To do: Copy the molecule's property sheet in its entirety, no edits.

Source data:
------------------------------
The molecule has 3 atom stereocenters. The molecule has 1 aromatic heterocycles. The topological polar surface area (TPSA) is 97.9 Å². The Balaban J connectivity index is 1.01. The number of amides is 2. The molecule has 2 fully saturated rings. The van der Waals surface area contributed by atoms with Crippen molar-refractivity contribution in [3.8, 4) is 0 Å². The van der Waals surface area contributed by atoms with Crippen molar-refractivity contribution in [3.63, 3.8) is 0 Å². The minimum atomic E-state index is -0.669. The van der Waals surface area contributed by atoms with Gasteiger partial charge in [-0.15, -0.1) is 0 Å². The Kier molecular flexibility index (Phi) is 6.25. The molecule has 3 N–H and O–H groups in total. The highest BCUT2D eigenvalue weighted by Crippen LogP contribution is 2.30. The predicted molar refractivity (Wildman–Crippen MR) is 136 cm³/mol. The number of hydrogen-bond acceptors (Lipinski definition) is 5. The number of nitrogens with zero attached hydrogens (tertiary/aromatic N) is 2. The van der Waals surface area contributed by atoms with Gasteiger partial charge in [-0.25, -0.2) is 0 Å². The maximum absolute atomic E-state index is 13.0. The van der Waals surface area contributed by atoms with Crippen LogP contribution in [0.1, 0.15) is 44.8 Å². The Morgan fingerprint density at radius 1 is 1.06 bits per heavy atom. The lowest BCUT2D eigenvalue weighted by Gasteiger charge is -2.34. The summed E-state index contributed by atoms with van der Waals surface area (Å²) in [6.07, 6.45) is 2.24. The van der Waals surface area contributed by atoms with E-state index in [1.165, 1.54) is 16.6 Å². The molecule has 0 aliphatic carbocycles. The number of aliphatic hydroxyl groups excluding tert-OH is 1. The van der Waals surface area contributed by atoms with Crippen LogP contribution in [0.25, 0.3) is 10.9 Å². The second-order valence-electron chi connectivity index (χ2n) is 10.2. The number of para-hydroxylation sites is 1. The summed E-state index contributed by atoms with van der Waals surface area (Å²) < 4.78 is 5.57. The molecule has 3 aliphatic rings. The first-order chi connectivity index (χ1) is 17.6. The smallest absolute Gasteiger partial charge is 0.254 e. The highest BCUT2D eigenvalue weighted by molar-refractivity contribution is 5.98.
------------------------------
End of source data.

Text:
The molecule has 3 atom stereocenters. The molecule has 1 aromatic heterocycles. The topological polar surface area (TPSA) is 97.9 Å². The Balaban J connectivity index is 1.01. The number of amides is 2. The molecule has 2 fully saturated rings. The van der Waals surface area contributed by atoms with Crippen molar-refractivity contribution in [3.8, 4) is 0 Å². The van der Waals surface area contributed by atoms with Crippen molar-refractivity contribution in [3.63, 3.8) is 0 Å². The minimum atomic E-state index is -0.669. The van der Waals surface area contributed by atoms with Gasteiger partial charge in [-0.15, -0.1) is 0 Å². The Kier molecular flexibility index (Phi) is 6.25. The molecule has 3 N–H and O–H groups in total. The highest BCUT2D eigenvalue weighted by Crippen LogP contribution is 2.30. The predicted molar refractivity (Wildman–Crippen MR) is 136 cm³/mol. The number of hydrogen-bond acceptors (Lipinski definition) is 5. The number of nitrogens with zero attached hydrogens (tertiary/aromatic N) is 2. The van der Waals surface area contributed by atoms with Gasteiger partial charge in [-0.25, -0.2) is 0 Å². The maximum absolute atomic E-state index is 13.0. The van der Waals surface area contributed by atoms with Crippen LogP contribution in [0.1, 0.15) is 44.8 Å². The Morgan fingerprint density at radius 1 is 1.06 bits per heavy atom. The lowest BCUT2D eigenvalue weighted by Gasteiger charge is -2.34. The summed E-state index contributed by atoms with van der Waals surface area (Å²) in [6.07, 6.45) is 2.24. The van der Waals surface area contributed by atoms with E-state index in [1.165, 1.54) is 16.6 Å². The molecule has 0 aliphatic carbocycles. The number of aliphatic hydroxyl groups excluding tert-OH is 1. The van der Waals surface area contributed by atoms with Crippen LogP contribution in [0.25, 0.3) is 10.9 Å². The second-order valence-electron chi connectivity index (χ2n) is 10.2. The number of para-hydroxylation sites is 1. The summed E-state index contributed by atoms with van der Waals surface area (Å²) < 4.78 is 5.57. The molecule has 3 aliphatic rings. The first-order chi connectivity index (χ1) is 17.6. The smallest absolute Gasteiger partial charge is 0.254 e. The highest BCUT2D eigenvalue weighted by molar-refractivity contribution is 5.98.